When you do know what you’re doing-how to use your camera and how to use different conditions when you’re traveling to your advantage-you can still take incredible photos with a smaller, less expensive camera.


Much like the myth that you need to have the biggest, fanciest camera to take great travel photos, the myth that you need to lug around a bunch of gear (think 10 lenses, 8 filters, 2 camera bodies, and a tripod) in order to take great photos is rampant. I mean, how many times have you seen guys absolutely weighed down by all the gear, switching out lenses like crazy and acting like they’re the s***?

In all actuality, having 10 different lenses might help you out in a few very specific situations. But in general, you really only need 2 or 3 lenses for every single situation you’ll encounter while out taking photos during your travels. Everything else you carry around will only weigh you down.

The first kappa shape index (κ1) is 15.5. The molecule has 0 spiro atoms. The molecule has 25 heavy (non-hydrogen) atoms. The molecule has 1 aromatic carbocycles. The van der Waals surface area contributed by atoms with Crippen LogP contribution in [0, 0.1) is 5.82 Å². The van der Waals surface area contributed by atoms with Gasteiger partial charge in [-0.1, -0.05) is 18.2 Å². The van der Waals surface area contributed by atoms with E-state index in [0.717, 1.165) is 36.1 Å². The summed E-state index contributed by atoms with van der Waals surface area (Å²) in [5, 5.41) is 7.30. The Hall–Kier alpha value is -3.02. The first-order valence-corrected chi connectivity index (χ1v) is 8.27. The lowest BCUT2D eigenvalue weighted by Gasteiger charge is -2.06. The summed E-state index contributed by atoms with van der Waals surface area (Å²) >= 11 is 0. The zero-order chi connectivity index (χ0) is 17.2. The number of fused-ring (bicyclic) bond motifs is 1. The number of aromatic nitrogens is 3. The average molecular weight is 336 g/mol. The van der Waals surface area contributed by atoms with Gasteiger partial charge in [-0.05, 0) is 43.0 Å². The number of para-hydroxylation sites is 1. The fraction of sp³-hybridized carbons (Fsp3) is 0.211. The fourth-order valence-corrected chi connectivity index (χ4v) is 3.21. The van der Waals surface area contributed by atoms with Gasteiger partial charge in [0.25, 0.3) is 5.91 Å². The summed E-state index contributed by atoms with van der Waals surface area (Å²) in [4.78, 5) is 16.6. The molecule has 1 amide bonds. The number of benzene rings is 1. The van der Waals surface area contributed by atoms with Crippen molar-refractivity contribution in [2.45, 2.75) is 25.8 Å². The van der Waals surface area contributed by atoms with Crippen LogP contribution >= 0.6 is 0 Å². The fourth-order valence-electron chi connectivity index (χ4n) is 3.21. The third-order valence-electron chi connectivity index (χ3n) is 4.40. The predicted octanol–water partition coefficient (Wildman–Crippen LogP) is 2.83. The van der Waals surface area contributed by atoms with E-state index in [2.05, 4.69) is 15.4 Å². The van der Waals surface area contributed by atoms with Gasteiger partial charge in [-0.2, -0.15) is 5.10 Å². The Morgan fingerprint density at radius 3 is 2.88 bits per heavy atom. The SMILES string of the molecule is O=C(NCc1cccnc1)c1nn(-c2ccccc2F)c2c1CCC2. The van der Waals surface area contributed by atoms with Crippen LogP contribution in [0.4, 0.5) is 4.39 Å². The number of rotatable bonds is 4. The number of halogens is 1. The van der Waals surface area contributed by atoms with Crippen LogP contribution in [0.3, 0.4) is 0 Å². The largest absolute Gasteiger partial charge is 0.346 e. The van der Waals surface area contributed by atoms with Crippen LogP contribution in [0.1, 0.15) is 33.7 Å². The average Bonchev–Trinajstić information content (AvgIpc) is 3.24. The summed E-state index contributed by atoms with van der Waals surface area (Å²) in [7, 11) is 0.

In the end, if you’re carrying around a bunch of gear, you’re going to have back and shoulder problems, be hella grumpy, and only have nominally better photos. Plus, you might be tempted to just leave it all behind after the first day of that, and having no camera is definitely way worse than only having a camera and a few lenses.

For a complete list of the travel photography gear I recommend having, check out this post. But also keep in mind that I don’t actually carry around all of this stuff every single day when I’m shooting! I just pick and choose what I know I’ll need for that day and leave the rest behind.